September 21, 2013

Perfect simplicity...

This excerpt is from Bouyer's biography of Bl. John Henry Newman. It's about his preaching when he was Vicar of St Mary's, Oxford, while he was still an Anglican. He would preach at Evensong, because St Mary's was the University Church as well as a parish, and Sunday morning sermons were reserved for the grandees of the university...

...Sunday by Sunday, having nothing in view but the spiritual welfare of a few shopkeepers, charwomen, and college servants, Newman was accustomed at the close of day to mount the pulpit and to expound in the simplest language some text from the Bible...

...Every Sunday saw newcomers to St Mary's. In the porch with its twisted pillars surmounted by Laud's statue of the Virgin, one noticed few but youthful faces. First came undergraduates from Oriel, soon followed by men from other colleges. The congregation continued to grow, till at last all the most brilliant people in Oxford began to make a point of attending Evensong at St Mary's, rubbing shoulders there with pious shoeblacks, devout housemaids, and a few High Street shopkeepers, who did not think it right to let Sunday go by without a spot of church-going. Nothing in the preacher's tone or bearing, and little in the subjects treated, indicated that he had become aware of the change that had taken place in the character of his audience.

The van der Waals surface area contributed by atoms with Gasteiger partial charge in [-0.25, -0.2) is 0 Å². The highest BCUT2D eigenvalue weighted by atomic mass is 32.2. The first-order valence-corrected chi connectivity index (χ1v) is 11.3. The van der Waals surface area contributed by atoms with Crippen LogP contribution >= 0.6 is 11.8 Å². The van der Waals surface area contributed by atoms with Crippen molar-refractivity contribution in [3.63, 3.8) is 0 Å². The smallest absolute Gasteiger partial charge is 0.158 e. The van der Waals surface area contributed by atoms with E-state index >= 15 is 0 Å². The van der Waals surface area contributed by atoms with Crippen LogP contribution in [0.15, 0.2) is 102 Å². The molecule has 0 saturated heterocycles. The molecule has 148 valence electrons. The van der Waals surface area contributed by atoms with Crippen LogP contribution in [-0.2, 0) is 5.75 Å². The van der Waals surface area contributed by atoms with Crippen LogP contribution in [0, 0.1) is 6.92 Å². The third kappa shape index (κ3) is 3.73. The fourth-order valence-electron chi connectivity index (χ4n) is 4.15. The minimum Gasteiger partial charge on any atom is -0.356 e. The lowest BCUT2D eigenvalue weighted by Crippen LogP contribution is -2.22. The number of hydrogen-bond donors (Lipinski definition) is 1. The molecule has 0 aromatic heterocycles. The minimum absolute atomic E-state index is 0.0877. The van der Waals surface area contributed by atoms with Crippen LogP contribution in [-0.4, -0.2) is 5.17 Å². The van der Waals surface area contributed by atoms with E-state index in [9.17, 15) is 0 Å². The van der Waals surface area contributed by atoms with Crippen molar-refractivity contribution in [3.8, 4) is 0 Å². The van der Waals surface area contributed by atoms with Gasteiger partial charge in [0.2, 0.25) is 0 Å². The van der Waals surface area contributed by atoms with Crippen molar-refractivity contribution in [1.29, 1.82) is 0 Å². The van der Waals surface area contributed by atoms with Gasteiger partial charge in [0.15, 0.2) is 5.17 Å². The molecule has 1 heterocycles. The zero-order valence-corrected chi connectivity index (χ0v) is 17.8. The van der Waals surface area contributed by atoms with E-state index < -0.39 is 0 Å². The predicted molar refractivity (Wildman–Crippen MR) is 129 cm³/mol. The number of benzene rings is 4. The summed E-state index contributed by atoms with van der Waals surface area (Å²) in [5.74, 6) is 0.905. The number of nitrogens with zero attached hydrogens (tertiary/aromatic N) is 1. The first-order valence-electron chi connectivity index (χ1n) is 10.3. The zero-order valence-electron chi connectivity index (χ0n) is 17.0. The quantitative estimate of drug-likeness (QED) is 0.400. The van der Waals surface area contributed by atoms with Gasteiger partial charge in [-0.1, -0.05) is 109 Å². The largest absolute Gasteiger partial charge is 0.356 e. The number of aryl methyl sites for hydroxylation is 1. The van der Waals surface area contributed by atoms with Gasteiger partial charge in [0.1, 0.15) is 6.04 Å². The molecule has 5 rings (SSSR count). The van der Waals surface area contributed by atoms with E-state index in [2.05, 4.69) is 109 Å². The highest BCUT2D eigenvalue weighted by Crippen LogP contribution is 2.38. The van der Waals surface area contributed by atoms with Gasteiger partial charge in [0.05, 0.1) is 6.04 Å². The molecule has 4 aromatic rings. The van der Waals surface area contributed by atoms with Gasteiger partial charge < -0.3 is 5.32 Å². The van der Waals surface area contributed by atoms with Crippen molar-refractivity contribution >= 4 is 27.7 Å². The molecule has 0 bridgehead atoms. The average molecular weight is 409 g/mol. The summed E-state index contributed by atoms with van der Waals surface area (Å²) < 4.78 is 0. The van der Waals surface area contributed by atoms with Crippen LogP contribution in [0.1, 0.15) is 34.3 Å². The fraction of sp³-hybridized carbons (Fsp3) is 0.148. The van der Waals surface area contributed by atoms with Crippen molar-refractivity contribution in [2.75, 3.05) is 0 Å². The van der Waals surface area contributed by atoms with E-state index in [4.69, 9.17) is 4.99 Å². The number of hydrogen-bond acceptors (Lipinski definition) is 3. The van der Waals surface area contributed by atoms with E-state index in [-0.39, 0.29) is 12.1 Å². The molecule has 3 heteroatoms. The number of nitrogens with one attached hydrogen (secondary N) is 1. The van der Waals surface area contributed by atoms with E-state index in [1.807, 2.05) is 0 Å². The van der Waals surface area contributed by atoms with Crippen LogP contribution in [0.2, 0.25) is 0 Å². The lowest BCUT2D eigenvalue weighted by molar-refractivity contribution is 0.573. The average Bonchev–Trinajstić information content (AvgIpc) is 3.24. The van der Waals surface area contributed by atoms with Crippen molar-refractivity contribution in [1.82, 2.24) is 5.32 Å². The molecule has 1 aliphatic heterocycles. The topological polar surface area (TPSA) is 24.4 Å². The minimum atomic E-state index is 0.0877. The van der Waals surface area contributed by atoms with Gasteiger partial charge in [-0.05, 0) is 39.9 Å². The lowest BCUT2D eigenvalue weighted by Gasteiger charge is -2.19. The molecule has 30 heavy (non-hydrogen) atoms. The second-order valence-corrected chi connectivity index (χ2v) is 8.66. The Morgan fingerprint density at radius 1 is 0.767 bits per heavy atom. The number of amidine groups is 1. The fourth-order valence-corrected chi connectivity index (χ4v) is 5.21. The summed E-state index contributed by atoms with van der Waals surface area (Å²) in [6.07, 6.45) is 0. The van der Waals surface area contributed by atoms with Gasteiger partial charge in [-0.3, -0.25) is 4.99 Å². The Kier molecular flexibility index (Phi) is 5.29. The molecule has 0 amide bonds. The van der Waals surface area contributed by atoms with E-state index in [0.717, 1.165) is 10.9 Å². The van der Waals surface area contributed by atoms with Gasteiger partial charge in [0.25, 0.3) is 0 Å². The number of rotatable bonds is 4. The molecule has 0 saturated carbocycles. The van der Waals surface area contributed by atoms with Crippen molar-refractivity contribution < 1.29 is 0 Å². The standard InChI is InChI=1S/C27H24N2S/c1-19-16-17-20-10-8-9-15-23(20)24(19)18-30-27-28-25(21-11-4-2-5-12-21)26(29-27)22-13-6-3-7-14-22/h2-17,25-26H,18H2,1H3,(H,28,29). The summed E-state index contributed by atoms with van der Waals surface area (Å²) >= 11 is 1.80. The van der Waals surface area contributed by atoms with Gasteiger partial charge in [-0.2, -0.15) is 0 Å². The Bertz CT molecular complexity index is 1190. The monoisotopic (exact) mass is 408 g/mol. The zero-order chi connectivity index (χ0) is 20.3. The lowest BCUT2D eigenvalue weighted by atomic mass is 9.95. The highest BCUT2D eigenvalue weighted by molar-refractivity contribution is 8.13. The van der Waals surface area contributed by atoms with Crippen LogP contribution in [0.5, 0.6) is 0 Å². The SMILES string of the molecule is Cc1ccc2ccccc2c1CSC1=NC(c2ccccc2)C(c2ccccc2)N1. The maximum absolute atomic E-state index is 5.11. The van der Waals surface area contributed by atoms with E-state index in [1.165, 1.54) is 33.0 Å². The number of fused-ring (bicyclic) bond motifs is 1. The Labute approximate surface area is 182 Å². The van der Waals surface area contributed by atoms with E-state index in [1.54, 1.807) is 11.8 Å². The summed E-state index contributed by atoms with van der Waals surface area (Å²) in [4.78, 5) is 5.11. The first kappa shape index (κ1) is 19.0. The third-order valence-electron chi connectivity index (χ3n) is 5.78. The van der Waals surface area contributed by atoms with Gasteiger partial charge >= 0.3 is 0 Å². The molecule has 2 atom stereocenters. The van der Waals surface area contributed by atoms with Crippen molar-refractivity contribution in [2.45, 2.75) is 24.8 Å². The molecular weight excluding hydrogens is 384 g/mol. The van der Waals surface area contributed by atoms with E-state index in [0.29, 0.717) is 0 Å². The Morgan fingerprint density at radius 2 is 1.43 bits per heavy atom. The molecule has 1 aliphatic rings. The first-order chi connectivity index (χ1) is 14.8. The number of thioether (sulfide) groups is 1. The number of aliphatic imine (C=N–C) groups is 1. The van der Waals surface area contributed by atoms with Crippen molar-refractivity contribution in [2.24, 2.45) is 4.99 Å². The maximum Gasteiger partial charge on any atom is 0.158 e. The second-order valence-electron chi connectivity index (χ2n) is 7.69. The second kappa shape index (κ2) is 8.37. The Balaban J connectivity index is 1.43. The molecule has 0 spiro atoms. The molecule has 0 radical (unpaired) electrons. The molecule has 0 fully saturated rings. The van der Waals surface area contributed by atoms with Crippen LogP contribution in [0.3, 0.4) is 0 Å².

All the same he had noted it, and acted immediately. At first he had been a little mystified, not less by the comparative absence of his parishioners proper, than by the formidable invasion of eager listeners from elsewhere. Quit simply and plainly he made up his mind about the matter. Without deeming it necessary to make any drastic change in the subject matter of his sermons, he took upon himself, as a duty laid upon him by God the responsibility for these alien souls now coming to him in the place of his regular flock, who cared for little outside their business.

In view of the fact that they were mainly young people who kept coming to him in impressively increasing numbers, he did his best to touch on subjects appropriate to his audience, taking great care however never to go so far in this direction as to risk saying anything over the heads of his parishioners proper. Never did his sermons deviate from that perfect simplicity which had been their outstanding characteristic from the beginning. When great controversies came to be debated, people went to St Mary's curious to hear what the Vicar would have to say. As a rule they were disappointed to find that the preacher seemed to be quite uninformed about them. Never was there the most distant allusion to matters of topical concern. Never did Newman champion from the pulpit the cause of any particular party. He preached the Gospel; that and that alone. But the manner of his preaching, the way he brought the listener to the heart of the sacred word, did more to win disciples to the Movement than any amount of discussion and argument could have done.

More clearly than anything else, these sermons brought out what it was that the Tractarians were aiming to do, and that was, not to found a school, but to revive a religion. Whosoever came to hear him, in friendly or in hostile mood, realised, when the time came to depart, that what the preacher had above all things at heart, as not to label people, but to help them recognize God's will, and then, in due course, to fulfil it...
St Mary s Oxford South Laud Porch
Posted by John Weidner at September 21, 2013 9:25 PM
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